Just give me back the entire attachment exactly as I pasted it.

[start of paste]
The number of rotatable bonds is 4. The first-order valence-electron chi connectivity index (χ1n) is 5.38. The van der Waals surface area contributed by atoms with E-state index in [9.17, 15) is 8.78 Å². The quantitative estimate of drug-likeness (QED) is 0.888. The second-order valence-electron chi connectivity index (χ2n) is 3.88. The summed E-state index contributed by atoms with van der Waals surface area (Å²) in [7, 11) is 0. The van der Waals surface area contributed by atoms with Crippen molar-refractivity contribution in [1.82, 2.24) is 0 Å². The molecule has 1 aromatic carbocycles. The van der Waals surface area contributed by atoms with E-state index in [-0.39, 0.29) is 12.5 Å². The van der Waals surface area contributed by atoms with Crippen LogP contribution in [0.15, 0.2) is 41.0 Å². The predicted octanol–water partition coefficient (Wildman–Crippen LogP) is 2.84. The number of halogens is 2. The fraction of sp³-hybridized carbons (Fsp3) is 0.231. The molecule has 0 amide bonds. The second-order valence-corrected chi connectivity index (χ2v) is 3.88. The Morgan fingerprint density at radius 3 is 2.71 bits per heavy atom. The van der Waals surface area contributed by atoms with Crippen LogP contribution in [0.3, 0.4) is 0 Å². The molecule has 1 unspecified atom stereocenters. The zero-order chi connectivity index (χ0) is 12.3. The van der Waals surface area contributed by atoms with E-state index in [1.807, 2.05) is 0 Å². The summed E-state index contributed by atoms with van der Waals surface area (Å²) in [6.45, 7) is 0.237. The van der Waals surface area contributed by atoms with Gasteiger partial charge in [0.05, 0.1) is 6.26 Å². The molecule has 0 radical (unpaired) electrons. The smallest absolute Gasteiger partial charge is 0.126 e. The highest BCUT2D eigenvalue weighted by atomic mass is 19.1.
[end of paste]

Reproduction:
The number of rotatable bonds is 4. The first-order valence-electron chi connectivity index (χ1n) is 5.38. The van der Waals surface area contributed by atoms with E-state index in [9.17, 15) is 8.78 Å². The quantitative estimate of drug-likeness (QED) is 0.888. The second-order valence-electron chi connectivity index (χ2n) is 3.88. The summed E-state index contributed by atoms with van der Waals surface area (Å²) in [7, 11) is 0. The van der Waals surface area contributed by atoms with Crippen molar-refractivity contribution in [1.82, 2.24) is 0 Å². The molecule has 1 aromatic carbocycles. The van der Waals surface area contributed by atoms with E-state index in [-0.39, 0.29) is 12.5 Å². The van der Waals surface area contributed by atoms with Crippen LogP contribution in [0.15, 0.2) is 41.0 Å². The predicted octanol–water partition coefficient (Wildman–Crippen LogP) is 2.84. The number of halogens is 2. The fraction of sp³-hybridized carbons (Fsp3) is 0.231. The molecule has 0 amide bonds. The second-order valence-corrected chi connectivity index (χ2v) is 3.88. The Morgan fingerprint density at radius 3 is 2.71 bits per heavy atom. The van der Waals surface area contributed by atoms with Crippen LogP contribution in [0.3, 0.4) is 0 Å². The molecule has 1 unspecified atom stereocenters. The zero-order chi connectivity index (χ0) is 12.3. The van der Waals surface area contributed by atoms with E-state index in [1.807, 2.05) is 0 Å². The summed E-state index contributed by atoms with van der Waals surface area (Å²) in [6.45, 7) is 0.237. The van der Waals surface area contributed by atoms with Gasteiger partial charge in [0.05, 0.1) is 6.26 Å². The molecule has 0 radical (unpaired) electrons. The smallest absolute Gasteiger partial charge is 0.126 e. The highest BCUT2D eigenvalue weighted by atomic mass is 19.1.